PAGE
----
Mac OS X Hints - July 2006

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Uncovering the alias

If you’ve ever wished you could be in many places at the same time, then you’ll appreciate OS X’s useful aliases. An alias is basically a small file that points to something else—an application, a folder, or a file. (It’s similar, but not identical, to a Windows shortcut. ) Double-clicking on an alias does the same thing as double-clicking on the original item—folders and documents open, and applications launch. Use aliases to get easy access to files and applications while keeping the originals in one place.

To create an alias, simply select the file you’d like it to point to (the source file), and select File: Make Alias (Command-L). You can also create an alias by holding the Command and option keys while dragging a file to a new location—you’ll see a small arrow in the corner of the icon while you’re dragging it, which indicates that you’ll create a new alias when you release the mouse.

You know something is an alias when you see a small arrow at the bottom left of the file’s icon. If you no longer need the alias, delete it. The original file or folder won’t be harmed, because the alias is just a pointer to the original. Here are a few interesting ways to use aliases:

Work the Dock Put a folder of aliases to often-used applications or documents in your Dock. Control-click on that folder, and you’ll have a pop-up menu of fast-access items. You can even put aliases to other folders in there, and navigate into those folders, all via the pop-up menu.

Keep Track of Current Projects Do you save current projects on the desktop and then file them away inside your Documents folder when you’re done? Instead, keep everything in your Documents folder and put aliases to current projects on your desktop. This is a particularly good idea if your backup strategy involves backing up your Documents folder and not your whole computer.

Collect Launch-Together Applications Say you typically work with certain applications at the same time—for instance, the Camino Web Project’s free browser, Camino; Panic’s $30 FTP application, Transmit; and Bare Bones Software’s $200 HTML editor, BBEdit. Make a new folder containing aliases to these three applications. Now you can open the folder, select all the aliases, and then press Command-O to launch all three programs at once.

Gather Files in One Location Say you’ve been creating artwork for multiple clients and multiple projects, and storing each file in its own project-related folder. Now you’d like to be able to open any of these items quickly, without having to navigate to each project-related folder.

Create a new folder, name it, hold down the Command and option keys, and then drag each file you’d like access to into this folder. From now on, you can just open this folder and have quick access to any artwork by double-clicking on one of the aliases.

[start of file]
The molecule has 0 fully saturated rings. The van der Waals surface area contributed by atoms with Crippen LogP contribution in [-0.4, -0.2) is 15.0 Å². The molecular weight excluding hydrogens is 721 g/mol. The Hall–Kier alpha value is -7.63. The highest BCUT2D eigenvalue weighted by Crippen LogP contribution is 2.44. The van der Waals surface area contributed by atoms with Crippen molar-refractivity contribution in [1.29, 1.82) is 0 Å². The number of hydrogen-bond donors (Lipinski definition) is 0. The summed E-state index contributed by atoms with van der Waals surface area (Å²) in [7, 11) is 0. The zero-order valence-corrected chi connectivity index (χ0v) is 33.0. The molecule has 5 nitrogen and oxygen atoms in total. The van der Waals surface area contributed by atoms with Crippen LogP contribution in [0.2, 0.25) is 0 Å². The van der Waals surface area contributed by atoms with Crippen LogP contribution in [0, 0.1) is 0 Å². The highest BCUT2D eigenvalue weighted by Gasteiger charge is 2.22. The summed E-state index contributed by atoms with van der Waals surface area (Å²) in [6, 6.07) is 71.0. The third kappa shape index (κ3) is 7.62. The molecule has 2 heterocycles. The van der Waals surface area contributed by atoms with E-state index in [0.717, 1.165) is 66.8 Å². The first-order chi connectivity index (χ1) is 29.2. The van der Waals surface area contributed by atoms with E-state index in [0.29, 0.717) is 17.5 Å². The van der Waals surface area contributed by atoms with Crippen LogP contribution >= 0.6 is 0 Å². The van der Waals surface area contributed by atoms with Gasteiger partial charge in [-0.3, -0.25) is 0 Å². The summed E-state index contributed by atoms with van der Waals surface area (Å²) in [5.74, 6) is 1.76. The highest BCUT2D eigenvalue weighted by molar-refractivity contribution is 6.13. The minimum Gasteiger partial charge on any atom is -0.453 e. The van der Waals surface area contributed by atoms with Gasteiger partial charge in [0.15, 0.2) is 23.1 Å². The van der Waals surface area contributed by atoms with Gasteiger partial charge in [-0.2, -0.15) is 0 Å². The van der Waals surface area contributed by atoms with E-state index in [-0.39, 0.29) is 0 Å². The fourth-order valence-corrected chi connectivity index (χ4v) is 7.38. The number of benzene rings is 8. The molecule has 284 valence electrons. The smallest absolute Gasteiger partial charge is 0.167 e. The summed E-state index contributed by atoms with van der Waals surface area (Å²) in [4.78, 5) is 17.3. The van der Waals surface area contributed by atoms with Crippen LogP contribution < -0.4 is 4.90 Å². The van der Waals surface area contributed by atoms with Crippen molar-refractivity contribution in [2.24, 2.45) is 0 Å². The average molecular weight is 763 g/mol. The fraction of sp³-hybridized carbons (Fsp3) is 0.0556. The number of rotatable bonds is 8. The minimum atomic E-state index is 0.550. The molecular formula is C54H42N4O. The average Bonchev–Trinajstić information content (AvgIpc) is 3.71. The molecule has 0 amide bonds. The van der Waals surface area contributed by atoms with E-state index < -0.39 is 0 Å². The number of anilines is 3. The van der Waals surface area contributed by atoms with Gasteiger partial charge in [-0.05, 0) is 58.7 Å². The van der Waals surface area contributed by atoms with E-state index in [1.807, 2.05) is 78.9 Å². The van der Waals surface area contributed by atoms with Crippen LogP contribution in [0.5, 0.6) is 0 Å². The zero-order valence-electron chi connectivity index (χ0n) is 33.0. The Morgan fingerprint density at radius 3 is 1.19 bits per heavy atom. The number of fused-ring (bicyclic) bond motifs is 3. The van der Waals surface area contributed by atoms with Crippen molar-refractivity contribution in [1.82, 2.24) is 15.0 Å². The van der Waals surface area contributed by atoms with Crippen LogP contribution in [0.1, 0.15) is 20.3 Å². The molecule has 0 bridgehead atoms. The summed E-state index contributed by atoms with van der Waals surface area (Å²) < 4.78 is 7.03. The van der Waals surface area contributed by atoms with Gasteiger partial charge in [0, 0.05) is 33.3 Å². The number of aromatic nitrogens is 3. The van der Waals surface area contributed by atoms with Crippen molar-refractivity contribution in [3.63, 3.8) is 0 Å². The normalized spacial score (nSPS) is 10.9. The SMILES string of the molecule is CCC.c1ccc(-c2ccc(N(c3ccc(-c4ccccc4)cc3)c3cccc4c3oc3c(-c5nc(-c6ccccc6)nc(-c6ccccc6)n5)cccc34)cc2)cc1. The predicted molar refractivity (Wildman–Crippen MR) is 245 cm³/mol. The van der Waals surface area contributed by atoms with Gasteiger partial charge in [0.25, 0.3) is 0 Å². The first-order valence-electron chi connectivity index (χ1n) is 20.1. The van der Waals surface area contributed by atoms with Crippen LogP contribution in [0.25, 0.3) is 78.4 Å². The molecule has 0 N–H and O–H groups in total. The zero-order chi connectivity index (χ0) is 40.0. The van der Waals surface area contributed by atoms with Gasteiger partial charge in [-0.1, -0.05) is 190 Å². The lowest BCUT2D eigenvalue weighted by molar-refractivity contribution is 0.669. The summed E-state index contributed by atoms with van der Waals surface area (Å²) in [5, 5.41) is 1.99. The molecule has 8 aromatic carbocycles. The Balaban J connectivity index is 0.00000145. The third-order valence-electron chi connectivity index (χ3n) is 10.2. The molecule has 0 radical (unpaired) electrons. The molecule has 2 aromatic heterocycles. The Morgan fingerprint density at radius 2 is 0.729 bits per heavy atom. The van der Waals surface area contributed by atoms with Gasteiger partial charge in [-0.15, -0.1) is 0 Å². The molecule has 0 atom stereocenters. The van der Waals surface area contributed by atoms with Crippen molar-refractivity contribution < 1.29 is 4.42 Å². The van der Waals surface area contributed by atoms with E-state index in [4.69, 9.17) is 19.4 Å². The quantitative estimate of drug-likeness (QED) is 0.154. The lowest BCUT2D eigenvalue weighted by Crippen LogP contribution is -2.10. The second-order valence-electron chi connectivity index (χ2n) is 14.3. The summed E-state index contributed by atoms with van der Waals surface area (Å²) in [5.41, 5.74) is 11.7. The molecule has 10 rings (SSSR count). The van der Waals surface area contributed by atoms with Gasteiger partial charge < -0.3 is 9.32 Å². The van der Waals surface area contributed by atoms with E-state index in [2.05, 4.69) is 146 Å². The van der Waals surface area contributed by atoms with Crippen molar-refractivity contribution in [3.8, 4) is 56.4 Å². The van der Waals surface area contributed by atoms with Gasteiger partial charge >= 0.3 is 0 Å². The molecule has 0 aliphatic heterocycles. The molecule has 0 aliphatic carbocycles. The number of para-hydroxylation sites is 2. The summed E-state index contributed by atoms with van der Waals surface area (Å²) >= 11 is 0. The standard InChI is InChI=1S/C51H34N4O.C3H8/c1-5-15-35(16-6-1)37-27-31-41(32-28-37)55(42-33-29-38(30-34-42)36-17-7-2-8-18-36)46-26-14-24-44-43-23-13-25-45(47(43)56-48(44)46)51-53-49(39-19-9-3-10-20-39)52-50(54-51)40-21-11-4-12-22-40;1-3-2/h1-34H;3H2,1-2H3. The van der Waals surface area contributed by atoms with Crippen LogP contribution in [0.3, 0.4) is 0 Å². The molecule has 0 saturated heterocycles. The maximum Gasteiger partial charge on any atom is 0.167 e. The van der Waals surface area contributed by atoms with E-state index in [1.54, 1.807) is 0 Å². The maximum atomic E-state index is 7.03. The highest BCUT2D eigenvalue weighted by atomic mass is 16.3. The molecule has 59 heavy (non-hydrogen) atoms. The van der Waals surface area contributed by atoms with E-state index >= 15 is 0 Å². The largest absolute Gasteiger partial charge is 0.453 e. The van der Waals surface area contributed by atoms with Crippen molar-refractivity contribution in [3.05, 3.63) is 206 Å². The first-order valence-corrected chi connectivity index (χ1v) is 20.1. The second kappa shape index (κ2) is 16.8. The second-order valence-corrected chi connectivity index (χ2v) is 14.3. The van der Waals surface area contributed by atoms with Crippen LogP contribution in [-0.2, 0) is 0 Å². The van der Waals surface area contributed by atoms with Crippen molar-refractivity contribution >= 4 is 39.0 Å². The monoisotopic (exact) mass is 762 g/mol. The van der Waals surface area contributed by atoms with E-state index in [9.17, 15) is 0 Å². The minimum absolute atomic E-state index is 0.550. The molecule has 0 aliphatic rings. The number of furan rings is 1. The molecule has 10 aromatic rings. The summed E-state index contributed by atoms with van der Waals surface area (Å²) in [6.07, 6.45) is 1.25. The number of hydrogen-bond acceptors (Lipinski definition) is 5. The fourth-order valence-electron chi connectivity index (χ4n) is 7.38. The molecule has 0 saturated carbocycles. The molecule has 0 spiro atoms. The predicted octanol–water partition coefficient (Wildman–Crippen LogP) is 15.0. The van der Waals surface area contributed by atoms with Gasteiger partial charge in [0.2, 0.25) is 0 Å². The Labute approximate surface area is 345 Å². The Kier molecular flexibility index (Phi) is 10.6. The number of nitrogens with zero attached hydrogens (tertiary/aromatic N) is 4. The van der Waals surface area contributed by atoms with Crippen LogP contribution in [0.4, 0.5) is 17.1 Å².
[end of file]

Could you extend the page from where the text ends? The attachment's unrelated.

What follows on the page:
Access Files on Remote Servers If you often access files stored on servers, try this trick. The next time you connect, create a folder of aliases to the files or folders you access on that server. Disconnect from the server. Now when you need to access the server, just double-click on one of the aliases. If you’ve stored connection information in your Keychain, the server should automatically mount. (This may not work with all servers, but it definitely works with Personal File Sharing.)

Open Screenshots Immediately

Screenshots often come in handy—for instance, when you need a quick snapshot of something you’re working on or when you want to send a picture of an error message to the IT department. OS X includes some good built-in tools for taking screenshots—Command-shift-3 will take a picture of the whole screen, and Command-shift-4 will let you select a region to capture (or then press the spacebar to take a picture of a window).

But by using these tools, you often do the screenshot two-step. First you take the picture. Then you switch to the Finder, hunt for the saved file on your desktop, and open it to make sure you captured what you intended. With a little help from Unix and AppleScript, you can automate this process (as long as you’re running OS X 10.3 or 10.4). An AppleScript will activate a Unix script that captures the screenshot, gives it a unique name, and then opens it in Preview.

Open Script Editor (/Applications/AppleScript), and enter the following code, also found here:

	do shell script "DATE=`date '+%Y%d%m-%H%M%S'`;
	screencapture -i -W -x $FILE;
	if [ -e $FILE ];
	then open /Applications/ $FILE;

When you’ve entered the script, select File: Save As, give the script a name, set the File Format pop-up menu to Application, and save the script to a convenient location. One good spot is the your user folder /Library/Scripts folder—from here it will be easily accessible in the Script menu. (Create this folder if you don’t have it already.) If you haven’t turned on the Script menu, go to the /Applications/AppleScript folder. If you’re running OS X 10.3, double-click on the Install Script Menu program, and you’re done. If you’re using OS X 10.4, launch AppleScript Utility. Choose the Show Script Menu In The Menu Bar option and (if you want to have access to some useful scripts) the Show Library Scripts option. Quit the program. The Script icon will appear in the menu bar.

Once you’ve saved your screenshot script, using it is simply a matter of activating it. If you saved it to the your user folder /Library/Scripts folder, choose it from the Script menu. You’ll see the camera icon on screen; press the spacebar when the icon is over the window you’d like to capture. After a brief delay, the image you captured will open in Preview.

[ Senior Editor Rob Griffiths is the author of Mac OS X Power Hound, Panther Edition (O’Reilly Media, 2004), and runs the Mac OS X Hints Web site. ]

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